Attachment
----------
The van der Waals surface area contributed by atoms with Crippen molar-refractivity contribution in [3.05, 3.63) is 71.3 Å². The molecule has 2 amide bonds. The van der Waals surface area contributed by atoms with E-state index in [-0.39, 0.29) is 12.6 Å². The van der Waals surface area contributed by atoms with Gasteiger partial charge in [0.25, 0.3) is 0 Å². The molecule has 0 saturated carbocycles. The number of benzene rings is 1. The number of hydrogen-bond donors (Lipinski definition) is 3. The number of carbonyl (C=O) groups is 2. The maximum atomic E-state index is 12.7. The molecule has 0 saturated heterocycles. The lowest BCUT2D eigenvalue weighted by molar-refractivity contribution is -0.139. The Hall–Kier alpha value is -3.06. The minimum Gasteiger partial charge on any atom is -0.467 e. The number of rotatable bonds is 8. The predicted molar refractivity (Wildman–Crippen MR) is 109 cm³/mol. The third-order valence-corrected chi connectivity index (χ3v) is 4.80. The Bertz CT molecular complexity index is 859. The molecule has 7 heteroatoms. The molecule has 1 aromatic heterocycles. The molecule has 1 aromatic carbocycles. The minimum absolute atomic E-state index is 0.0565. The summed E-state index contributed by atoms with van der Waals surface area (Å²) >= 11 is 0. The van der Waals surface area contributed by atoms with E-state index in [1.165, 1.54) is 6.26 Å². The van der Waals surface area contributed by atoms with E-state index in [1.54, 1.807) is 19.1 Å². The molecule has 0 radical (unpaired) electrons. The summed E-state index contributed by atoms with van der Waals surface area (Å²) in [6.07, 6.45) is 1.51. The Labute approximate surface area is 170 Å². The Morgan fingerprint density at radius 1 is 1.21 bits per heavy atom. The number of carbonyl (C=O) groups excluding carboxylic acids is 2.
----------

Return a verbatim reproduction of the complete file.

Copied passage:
The van der Waals surface area contributed by atoms with Crippen molar-refractivity contribution in [3.05, 3.63) is 71.3 Å². The molecule has 2 amide bonds. The van der Waals surface area contributed by atoms with E-state index in [-0.39, 0.29) is 12.6 Å². The van der Waals surface area contributed by atoms with Gasteiger partial charge in [0.25, 0.3) is 0 Å². The molecule has 0 saturated carbocycles. The number of benzene rings is 1. The number of hydrogen-bond donors (Lipinski definition) is 3. The number of carbonyl (C=O) groups is 2. The maximum atomic E-state index is 12.7. The molecule has 0 saturated heterocycles. The lowest BCUT2D eigenvalue weighted by molar-refractivity contribution is -0.139. The Hall–Kier alpha value is -3.06. The minimum Gasteiger partial charge on any atom is -0.467 e. The number of rotatable bonds is 8. The predicted molar refractivity (Wildman–Crippen MR) is 109 cm³/mol. The third-order valence-corrected chi connectivity index (χ3v) is 4.80. The Bertz CT molecular complexity index is 859. The molecule has 7 heteroatoms. The molecule has 1 aromatic heterocycles. The molecule has 1 aromatic carbocycles. The minimum absolute atomic E-state index is 0.0565. The summed E-state index contributed by atoms with van der Waals surface area (Å²) >= 11 is 0. The van der Waals surface area contributed by atoms with E-state index in [1.165, 1.54) is 6.26 Å². The van der Waals surface area contributed by atoms with E-state index in [1.54, 1.807) is 19.1 Å². The molecule has 0 radical (unpaired) electrons. The summed E-state index contributed by atoms with van der Waals surface area (Å²) in [6.07, 6.45) is 1.51. The Labute approximate surface area is 170 Å². The Morgan fingerprint density at radius 1 is 1.21 bits per heavy atom. The number of carbonyl (C=O) groups excluding carboxylic acids is 2.